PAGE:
I’m not really ready for a web-enabled toothbrush, but I doubt I’ll have much choice.
We’re told that we’re on the verge of what’s called the Internet of things. Currently the planet has three smart species – humans, dolphins and phones – but that’s expected to change quickly, radically and irreversibly.
Soon enough your refrigerator will not only be smart but plugged in. No, not just plugged into the wall but plugged into the Internet, chirping out handy data as needed.
It would, for example, alert you when that little inside light is about to burn out. That would be helpful.
Of course, in theory, the fridge could chirp to a droid that would go to the hardware store, find the bulb, stand in line and pay, let itself into your home, replace the bulb, filch a beer and leave. From a certain perspective, that’s the full flowering of the Internet and a tremendous saving of labor and hassle for We the Humans. Paradise.
But we know where this goes.
The other day I read of the web-enabled toothbrush. The idea is it would give you oral hygiene tips and sports scores while you brush.
It also entirely changes a key social dynamic.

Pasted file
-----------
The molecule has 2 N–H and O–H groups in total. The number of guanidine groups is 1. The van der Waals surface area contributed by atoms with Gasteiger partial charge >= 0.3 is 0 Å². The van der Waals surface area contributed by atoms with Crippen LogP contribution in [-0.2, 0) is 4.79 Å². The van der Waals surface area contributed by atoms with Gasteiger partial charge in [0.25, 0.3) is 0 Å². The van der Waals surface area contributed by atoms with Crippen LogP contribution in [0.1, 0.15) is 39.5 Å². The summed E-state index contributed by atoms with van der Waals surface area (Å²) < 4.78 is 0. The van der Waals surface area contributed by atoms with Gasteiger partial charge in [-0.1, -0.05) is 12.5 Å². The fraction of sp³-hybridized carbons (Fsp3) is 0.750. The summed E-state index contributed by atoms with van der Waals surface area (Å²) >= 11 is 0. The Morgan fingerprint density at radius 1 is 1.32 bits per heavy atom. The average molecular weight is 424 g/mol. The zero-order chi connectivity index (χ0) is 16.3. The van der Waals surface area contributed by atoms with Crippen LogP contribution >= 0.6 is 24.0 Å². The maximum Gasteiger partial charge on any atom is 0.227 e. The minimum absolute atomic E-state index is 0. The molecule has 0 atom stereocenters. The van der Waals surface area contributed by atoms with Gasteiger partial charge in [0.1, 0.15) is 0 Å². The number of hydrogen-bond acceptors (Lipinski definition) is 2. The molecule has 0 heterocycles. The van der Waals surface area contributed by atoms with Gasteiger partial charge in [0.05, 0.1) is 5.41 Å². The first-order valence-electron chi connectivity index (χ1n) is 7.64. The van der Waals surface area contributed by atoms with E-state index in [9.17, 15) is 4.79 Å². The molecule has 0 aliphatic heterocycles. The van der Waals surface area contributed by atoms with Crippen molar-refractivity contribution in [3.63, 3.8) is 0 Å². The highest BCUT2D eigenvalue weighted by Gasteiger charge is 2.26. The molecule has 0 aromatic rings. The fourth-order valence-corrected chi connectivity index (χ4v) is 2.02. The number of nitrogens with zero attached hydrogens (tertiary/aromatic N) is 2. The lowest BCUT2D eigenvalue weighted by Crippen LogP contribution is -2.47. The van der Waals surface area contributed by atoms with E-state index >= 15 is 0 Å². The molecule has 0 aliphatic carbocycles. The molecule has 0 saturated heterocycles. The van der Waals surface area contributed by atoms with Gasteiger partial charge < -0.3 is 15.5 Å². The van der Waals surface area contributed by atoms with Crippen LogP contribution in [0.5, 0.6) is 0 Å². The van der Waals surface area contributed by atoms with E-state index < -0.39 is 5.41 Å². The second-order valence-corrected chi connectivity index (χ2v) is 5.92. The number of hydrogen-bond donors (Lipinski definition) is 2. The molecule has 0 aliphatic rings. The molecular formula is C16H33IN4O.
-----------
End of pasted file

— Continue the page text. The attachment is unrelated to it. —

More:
Dental hygienist: So, have we been flossing regularly?
Patient: Of course.
Hygienist: And brushing twice a day?
Uneasy patient: Uh, let’s go with yes.
Hygienist: Well, why don’t we just call up the data? ... Hmm. The patterns indicate you mean well but do not consistently follow through. And what exactly were you doing from the third through the ninth of June?
Congratulations. You’ve taken a step toward what is called “the quantified self.” The nagging dread of half-kept obligations is replaced with the certainty of solid, unforgiving data. I’m hard pressed to understand how this improves the human condition.
It’s been another long day. You finally get home. You loosen your tie and flop into the La-Z-Boy. After weather and sports, you click around, looking for Johnny Carson.
Then you realize he’s gone and so is Leno and you were making an attempt to like Jimmy Fallon, and where do the years go anyway? Fair enough. Entertain me for a moment, joke boy, for then I must sleep.
A high, whining voice – metallic and artificial, but familiar – breaks into the room. It’s from down the hall, and it’s the toothbrush.
“Put down the Cheetos, and come spend a little time with me,” it says. “Or I’ll tell.”
There is, of course, only one response.
Contact Jeff Fox at 816-350-6313 or firstname.lastname@example.org. Follow him on Twitter @FoxEJC or @Jeff_Fox.